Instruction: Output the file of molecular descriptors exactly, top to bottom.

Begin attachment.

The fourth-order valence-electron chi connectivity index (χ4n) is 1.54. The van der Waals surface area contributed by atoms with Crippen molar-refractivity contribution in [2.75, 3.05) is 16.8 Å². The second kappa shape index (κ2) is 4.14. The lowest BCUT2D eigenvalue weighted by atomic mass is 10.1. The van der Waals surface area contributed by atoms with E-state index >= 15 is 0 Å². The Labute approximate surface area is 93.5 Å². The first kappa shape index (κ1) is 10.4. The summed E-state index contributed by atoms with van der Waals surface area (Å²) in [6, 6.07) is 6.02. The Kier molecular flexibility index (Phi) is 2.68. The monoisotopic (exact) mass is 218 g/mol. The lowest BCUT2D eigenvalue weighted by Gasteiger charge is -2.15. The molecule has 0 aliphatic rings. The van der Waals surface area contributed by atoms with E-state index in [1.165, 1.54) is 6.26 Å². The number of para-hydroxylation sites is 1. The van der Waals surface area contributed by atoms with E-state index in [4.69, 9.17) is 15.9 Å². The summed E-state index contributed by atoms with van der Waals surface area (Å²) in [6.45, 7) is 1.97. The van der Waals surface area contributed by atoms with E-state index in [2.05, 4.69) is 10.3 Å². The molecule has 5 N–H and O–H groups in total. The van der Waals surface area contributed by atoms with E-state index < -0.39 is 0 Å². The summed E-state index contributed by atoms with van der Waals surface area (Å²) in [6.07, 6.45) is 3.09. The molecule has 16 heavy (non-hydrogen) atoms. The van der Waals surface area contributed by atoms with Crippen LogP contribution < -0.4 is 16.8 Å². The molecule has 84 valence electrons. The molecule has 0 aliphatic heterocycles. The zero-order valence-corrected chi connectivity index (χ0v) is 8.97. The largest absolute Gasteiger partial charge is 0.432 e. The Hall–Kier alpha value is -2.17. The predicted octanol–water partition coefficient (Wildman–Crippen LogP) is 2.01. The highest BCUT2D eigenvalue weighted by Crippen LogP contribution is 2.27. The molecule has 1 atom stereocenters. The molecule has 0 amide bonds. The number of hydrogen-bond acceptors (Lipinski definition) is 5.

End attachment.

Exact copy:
The fourth-order valence-electron chi connectivity index (χ4n) is 1.54. The van der Waals surface area contributed by atoms with Crippen molar-refractivity contribution in [2.75, 3.05) is 16.8 Å². The second kappa shape index (κ2) is 4.14. The lowest BCUT2D eigenvalue weighted by atomic mass is 10.1. The van der Waals surface area contributed by atoms with E-state index >= 15 is 0 Å². The Labute approximate surface area is 93.5 Å². The first kappa shape index (κ1) is 10.4. The summed E-state index contributed by atoms with van der Waals surface area (Å²) in [6, 6.07) is 6.02. The Kier molecular flexibility index (Phi) is 2.68. The monoisotopic (exact) mass is 218 g/mol. The lowest BCUT2D eigenvalue weighted by Gasteiger charge is -2.15. The molecule has 0 aliphatic rings. The van der Waals surface area contributed by atoms with E-state index in [1.165, 1.54) is 6.26 Å². The number of para-hydroxylation sites is 1. The van der Waals surface area contributed by atoms with E-state index in [4.69, 9.17) is 15.9 Å². The summed E-state index contributed by atoms with van der Waals surface area (Å²) in [6.45, 7) is 1.97. The van der Waals surface area contributed by atoms with E-state index in [2.05, 4.69) is 10.3 Å². The molecule has 5 N–H and O–H groups in total. The van der Waals surface area contributed by atoms with E-state index < -0.39 is 0 Å². The summed E-state index contributed by atoms with van der Waals surface area (Å²) in [6.07, 6.45) is 3.09. The molecule has 16 heavy (non-hydrogen) atoms. The van der Waals surface area contributed by atoms with Crippen LogP contribution < -0.4 is 16.8 Å². The molecule has 84 valence electrons. The molecule has 0 aliphatic heterocycles. The zero-order valence-corrected chi connectivity index (χ0v) is 8.97. The largest absolute Gasteiger partial charge is 0.432 e. The Hall–Kier alpha value is -2.17. The predicted octanol–water partition coefficient (Wildman–Crippen LogP) is 2.01. The highest BCUT2D eigenvalue weighted by Crippen LogP contribution is 2.27. The molecule has 1 atom stereocenters. The molecule has 0 amide bonds. The number of hydrogen-bond acceptors (Lipinski definition) is 5.